## 1 Introduction

Finite element methods have recently gained an increased interest in numerical weather prediction (NWP), as they allow for higher order discretisations and more general meshes, thus avoiding the parallel computing issues associated with grid poles. This includes spectral element methods, discontinuous Galerkin methods, and the compatible finite element method [COTTER20127076], where in the latter finite element spaces are mapped to one another via differential operators [natale2016compatible]. In the context of NWP, the compatible finite element method can be seen as an extension of the Arakawa C finite difference grid, and a dynamical core based on it is currently in development at the UK Met Office [ford2013gung], due to replace the current finite difference latitude longitude mesh discretisation.

An important aspect of discretisations in NWP, particularly for climate simulations, is conservation of quantities such as mass and energy. While the former can be conserved using a suitable discretisation of the continuity equation, the latter requires a careful discretisation of all prognostic equations, ensuring that the energy losses and gains are balanced between the discretised terms. One way to guide this process is to consider the equations in a Hamiltonian framework [morrison1998hamiltonian], where the Hamiltonian is given by the system’s total energy, and the equations are inferred by a Poisson bracket. Conservation of energy then follows directly from the bracket’s antisymmetry, and any space discretisation maintaining this property will then also conserve energy. In particular, this framework facilitates the construction of advection schemes, which may otherwise not have an easily accountable effect on the total energy development. For the dry compressible Euler equations, which form the basic equation set of dynamical cores in NWP, such Hamiltonian based discretisations already exist e.g. for hexagonal finite difference C-grids [gassmann2013global] (which includes higher order transport schemes) and the compatible finite element method [lee2020mixed].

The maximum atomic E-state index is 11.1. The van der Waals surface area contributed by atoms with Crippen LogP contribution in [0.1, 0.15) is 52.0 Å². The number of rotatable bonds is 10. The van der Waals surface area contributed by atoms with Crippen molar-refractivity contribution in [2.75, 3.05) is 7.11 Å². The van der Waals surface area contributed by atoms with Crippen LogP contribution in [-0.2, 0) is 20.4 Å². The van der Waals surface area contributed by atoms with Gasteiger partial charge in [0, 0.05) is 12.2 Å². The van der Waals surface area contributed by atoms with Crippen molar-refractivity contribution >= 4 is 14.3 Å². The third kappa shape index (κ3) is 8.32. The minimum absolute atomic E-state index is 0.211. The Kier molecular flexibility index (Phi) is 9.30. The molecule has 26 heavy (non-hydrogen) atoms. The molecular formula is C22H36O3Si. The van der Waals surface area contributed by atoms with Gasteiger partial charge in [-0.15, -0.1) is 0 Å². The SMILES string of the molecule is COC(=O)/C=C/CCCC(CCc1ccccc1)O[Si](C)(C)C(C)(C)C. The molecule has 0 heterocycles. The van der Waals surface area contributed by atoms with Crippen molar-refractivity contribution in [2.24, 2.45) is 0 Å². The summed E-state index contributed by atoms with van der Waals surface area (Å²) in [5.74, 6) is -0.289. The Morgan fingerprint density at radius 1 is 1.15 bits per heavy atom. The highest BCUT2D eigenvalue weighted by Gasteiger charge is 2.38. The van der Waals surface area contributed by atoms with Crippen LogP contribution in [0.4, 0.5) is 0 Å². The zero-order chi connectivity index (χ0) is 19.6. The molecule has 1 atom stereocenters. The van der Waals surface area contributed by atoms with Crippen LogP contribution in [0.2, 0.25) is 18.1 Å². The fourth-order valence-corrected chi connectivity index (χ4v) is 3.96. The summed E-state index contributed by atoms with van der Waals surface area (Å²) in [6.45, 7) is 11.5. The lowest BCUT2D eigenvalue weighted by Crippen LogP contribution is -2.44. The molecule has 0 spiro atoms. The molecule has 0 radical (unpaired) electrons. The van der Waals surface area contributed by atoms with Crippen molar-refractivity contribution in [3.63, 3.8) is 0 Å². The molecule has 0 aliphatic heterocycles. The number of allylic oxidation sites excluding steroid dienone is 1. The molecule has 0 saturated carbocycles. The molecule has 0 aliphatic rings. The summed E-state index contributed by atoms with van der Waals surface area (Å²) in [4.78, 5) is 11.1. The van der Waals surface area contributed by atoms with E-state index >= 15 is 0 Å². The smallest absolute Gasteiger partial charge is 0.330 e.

For finite element methods, the choice of advection scheme depends on the underlying space, and for the compatible finite element method, this requires different formulations for the range of different spaces in use, including continuous and discontinuous ones. Within the Poisson bracket framework, DG upwinding for the depth field in the rotating shallow water equations as well as for the buoyancy field in the thermal shallow water equations has already been introduced in [WIMMER2019109016] and [ELDRED20191], respectively. Further, an upwinded energy conserving velocity advection scheme was presented in the context of Lie derivatives for the incompressible Euler equations in [natale2016variational], which was extended to the shallow water case in [natale2016compatible] and the shallow water case from a Poisson bracket point of view in [WIMMER2019109016]. Finally, an energy conserving SUPG advection scheme was considered for potential vorticity advection in the shallow water equations in [BAUER2018171], exploiting the fact that the Poisson bracket term corresponding to velocity advection is antisymmetric in itself.